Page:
How Zcash Can Fill Ethereum’s Privacy Gap PegaSys’ R&D discusses how Ethereum can use Zcash’s breakthrough Sapling release.
Crypto enthusiasts want to tokenize everything, but that’s tricky with Ethereum’s current privacy model. “Privacy” for blockchains is a catch-all and earlier this year, I wrote a primer about the variety of privacy approaches for the decentralized web. While Ethereum 2.0 focuses on scalability and proof of stake, there is a growing demand for privacy on private networks. Many projects can’t realistically take off if transactions are visible to all participants.
The privacy problem is two-fold:How do we privately transfer a “token” between parties? That is, how do we keep the sender, recipient, denomination, and value of the token hidden, yet guarantee mass conservation (no double-spend) and transaction graph confidentiality (unlinkability and untraceability of transactions)? If this transfer is private, how can validators (i.e the blockchain) publicly enforce business logic on it?
Ethereum is a great platform on which to implement many use cases. Voting, supply chains, compliance checks, financial products, and so much more can all be codified into smart contracts. Simple logic is straightforward: you can write rules like “if amount is bigger than constant, provision 20% taxes”. Now, if “amount” is hidden by a privacy-preserving scheme, implementing such a rule is much less intuitive, and there is no framework to do that, yet.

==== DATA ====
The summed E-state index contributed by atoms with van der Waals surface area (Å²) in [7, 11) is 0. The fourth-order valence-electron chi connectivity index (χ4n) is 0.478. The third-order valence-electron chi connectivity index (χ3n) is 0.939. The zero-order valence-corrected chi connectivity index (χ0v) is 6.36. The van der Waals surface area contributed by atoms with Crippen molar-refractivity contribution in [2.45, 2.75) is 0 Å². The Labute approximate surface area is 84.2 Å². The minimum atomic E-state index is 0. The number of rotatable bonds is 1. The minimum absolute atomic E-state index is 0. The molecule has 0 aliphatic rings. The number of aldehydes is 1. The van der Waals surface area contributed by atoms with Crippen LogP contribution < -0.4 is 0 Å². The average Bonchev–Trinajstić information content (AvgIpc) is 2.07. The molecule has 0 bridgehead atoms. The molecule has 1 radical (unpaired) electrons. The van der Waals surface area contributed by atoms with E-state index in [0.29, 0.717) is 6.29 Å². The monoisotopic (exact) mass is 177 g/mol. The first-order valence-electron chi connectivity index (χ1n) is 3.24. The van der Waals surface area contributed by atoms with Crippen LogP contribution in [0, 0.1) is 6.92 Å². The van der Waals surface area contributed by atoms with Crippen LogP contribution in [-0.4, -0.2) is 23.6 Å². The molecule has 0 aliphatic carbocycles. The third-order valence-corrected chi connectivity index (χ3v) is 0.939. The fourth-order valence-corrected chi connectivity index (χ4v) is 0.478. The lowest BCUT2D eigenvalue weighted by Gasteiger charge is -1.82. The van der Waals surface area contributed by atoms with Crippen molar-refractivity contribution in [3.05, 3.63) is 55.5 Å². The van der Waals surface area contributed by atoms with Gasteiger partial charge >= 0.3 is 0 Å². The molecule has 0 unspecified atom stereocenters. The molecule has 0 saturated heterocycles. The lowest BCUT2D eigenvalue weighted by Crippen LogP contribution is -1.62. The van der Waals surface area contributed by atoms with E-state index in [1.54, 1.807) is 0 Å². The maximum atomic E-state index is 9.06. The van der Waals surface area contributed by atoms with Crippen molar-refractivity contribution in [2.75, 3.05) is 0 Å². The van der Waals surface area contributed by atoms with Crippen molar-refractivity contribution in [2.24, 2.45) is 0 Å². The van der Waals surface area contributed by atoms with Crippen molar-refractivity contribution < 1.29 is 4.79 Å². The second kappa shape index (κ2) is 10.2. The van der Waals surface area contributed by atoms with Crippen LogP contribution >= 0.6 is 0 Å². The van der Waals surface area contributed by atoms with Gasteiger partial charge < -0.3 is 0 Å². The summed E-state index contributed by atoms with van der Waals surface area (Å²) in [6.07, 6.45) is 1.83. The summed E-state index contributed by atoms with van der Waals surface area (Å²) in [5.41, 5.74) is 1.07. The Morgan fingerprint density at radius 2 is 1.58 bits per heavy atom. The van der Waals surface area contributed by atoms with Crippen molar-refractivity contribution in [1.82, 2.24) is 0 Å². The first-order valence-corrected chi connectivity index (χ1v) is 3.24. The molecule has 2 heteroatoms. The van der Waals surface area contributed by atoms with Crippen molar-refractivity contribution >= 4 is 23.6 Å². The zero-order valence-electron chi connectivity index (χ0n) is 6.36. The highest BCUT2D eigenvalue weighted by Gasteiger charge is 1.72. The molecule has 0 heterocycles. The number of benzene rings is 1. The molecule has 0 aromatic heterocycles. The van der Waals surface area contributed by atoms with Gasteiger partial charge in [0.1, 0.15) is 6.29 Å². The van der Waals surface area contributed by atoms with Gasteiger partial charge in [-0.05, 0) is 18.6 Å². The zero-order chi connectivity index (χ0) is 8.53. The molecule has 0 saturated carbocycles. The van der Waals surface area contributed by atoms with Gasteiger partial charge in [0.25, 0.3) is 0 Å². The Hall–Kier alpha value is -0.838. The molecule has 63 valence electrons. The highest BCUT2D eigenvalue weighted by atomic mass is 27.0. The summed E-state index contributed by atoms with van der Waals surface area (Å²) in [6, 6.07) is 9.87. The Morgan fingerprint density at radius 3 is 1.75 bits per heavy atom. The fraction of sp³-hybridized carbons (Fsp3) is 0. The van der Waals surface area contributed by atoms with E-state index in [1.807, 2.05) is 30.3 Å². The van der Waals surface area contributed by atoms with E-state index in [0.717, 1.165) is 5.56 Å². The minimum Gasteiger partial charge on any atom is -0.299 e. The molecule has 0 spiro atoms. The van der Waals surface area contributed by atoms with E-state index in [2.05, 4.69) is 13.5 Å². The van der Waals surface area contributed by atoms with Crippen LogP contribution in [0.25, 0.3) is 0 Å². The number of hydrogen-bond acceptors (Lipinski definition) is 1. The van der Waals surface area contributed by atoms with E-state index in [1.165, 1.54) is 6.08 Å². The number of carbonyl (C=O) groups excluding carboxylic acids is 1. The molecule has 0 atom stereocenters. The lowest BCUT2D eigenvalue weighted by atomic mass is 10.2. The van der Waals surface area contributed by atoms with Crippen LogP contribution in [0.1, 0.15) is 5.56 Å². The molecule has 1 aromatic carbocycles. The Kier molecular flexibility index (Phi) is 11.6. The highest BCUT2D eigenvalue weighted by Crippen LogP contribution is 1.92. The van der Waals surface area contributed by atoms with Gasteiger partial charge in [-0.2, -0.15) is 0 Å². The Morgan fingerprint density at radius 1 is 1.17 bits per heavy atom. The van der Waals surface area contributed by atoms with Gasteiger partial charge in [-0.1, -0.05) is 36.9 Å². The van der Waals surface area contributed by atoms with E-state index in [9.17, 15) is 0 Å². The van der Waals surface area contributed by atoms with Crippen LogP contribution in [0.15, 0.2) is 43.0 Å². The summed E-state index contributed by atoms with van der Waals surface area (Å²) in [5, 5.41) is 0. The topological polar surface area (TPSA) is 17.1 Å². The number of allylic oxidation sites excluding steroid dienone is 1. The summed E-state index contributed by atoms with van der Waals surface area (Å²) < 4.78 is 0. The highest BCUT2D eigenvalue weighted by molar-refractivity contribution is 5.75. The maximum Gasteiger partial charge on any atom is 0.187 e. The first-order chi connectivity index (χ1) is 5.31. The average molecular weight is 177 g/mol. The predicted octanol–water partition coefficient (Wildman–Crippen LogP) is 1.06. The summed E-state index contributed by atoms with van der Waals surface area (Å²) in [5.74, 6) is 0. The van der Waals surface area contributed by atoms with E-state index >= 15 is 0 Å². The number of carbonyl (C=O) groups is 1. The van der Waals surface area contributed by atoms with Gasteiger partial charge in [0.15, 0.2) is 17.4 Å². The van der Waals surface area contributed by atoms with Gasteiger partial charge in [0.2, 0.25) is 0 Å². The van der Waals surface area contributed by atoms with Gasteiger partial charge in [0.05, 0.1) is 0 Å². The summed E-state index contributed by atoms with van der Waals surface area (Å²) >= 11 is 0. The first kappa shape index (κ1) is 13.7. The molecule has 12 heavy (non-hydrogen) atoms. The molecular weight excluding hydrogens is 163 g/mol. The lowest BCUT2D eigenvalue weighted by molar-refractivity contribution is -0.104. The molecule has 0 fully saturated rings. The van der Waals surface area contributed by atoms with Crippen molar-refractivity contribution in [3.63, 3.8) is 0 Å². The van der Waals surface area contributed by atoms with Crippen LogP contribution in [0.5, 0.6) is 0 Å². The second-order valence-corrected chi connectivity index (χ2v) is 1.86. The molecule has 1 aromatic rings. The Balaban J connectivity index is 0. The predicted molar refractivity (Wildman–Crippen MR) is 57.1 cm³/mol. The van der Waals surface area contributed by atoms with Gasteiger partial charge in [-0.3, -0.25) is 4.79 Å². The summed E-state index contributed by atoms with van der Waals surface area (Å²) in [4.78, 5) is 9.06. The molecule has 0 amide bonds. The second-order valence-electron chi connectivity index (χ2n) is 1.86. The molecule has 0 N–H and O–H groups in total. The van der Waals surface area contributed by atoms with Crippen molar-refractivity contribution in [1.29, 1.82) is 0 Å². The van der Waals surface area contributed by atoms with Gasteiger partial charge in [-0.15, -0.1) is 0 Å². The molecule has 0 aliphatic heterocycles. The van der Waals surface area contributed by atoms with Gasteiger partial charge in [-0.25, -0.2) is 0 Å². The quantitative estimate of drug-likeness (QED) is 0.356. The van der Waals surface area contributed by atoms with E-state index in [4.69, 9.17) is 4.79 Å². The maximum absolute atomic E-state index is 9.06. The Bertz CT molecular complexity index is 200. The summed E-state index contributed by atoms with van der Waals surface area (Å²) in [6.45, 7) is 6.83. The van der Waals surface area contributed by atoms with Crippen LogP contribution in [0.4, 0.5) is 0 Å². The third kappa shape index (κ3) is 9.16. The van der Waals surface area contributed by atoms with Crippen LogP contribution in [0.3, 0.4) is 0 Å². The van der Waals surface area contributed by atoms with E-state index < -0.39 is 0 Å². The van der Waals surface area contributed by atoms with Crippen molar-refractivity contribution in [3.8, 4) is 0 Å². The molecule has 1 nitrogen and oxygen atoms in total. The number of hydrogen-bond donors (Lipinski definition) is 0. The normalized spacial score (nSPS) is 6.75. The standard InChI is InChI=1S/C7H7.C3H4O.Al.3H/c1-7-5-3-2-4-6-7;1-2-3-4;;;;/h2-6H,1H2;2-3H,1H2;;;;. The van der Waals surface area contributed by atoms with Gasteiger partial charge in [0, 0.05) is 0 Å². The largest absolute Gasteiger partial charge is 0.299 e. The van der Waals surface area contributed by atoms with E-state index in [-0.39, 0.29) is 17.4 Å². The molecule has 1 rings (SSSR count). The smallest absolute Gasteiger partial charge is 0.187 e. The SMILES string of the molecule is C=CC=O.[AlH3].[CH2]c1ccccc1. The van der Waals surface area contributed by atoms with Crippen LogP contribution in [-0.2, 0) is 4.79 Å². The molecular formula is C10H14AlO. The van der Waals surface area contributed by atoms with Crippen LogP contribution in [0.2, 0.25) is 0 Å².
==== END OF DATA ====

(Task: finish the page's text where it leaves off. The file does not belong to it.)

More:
We need such a framework to enable accountable privacy. In other words, one wants both the goodness of the blockchain (decentralized consensus, cryptographic authenticity) and strong privacy-preserving techniques to allow confidential business deals while permitting audit and compliance checks.
I believe marrying the Zcash protocol with Ethereum is a great way to BUIDL that. Quorum ZSL (zero knowledge security layer) is a fork of Quorum (Oct 2017) which is implementing ...